By Joe Fitzgerald Rodriguez : sfexaminer – excerpt
A challenge to The City’s Van Ness Bus Rapid Transit project was shot down Wednesday night, in a blow to those looking to preserve trees and historic trolley poles on Van Ness Avenue.
The fight pitted residents who wanted to preserve historic fixtures against transit advocates and others interested in paving the way for faster bus service for thousands.
The trolley poles were first constructed in 1915 for the Pan Pacific International Expo, which drew thousands to San Francisco’s Marina district.
The San Francisco Board of Appeals voted down an appeal by the City’s Historic Preservation Commission, which previously granted the San Francisco Municipal Transportation Agency permission to remove trees and historic trolley poles for the construction of traffic medians as part of the Van Ness Bus Rapid Transit project.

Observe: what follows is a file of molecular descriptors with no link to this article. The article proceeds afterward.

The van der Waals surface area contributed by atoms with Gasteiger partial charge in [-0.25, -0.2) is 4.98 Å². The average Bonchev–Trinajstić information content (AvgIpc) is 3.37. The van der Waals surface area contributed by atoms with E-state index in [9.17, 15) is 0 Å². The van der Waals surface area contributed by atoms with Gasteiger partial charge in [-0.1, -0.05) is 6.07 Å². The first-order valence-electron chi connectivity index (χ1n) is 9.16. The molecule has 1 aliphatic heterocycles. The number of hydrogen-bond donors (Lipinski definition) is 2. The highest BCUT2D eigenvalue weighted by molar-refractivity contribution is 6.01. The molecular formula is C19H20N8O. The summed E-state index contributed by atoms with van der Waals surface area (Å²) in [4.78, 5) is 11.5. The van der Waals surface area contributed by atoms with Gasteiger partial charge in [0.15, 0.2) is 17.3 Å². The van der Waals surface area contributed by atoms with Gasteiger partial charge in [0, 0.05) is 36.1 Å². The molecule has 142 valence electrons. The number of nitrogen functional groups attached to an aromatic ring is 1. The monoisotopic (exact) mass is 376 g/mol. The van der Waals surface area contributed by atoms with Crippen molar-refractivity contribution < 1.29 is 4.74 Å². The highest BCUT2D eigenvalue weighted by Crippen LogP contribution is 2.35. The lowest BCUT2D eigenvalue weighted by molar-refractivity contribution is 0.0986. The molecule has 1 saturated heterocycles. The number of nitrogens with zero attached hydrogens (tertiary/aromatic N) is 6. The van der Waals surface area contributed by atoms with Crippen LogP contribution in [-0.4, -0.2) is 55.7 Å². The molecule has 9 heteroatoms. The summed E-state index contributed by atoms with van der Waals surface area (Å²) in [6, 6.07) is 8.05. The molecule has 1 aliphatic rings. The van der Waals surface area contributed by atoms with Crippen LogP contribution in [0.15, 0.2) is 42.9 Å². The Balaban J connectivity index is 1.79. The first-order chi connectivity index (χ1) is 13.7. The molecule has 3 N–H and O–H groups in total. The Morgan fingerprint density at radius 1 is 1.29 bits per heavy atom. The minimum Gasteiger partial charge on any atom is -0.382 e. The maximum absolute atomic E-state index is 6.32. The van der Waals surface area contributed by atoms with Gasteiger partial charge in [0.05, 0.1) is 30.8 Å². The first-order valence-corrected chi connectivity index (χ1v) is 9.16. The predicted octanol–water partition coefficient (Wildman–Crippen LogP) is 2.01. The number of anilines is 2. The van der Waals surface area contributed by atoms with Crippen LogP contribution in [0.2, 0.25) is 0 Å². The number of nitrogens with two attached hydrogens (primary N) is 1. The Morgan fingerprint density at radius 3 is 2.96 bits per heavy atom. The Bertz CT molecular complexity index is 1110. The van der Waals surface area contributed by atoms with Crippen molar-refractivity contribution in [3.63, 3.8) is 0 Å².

The project would convert the two center lanes of Van Ness Avenue into red-painted bus-only lanes, and construct medians that act almost like train stops, in an effort to speed up Muni’s 47 and 49 bus lines.
The Historic Preservation Commission issued SFMTA a “certificate of appropriateness” to allow the project to move forward in November last year, but it was conditional. The SFMTA was told to preserve four of the historic trolley poles — two in front of City Hall, and two in front of the War Memorial building, and to create a plaque commemorating their historic significance.
The Board of Appeals decision to deny the appeal upholds the Historic Preservation Commission’s original decision to allow the SFMTA to continue, conditionally, with the Van Ness BRT project… (more)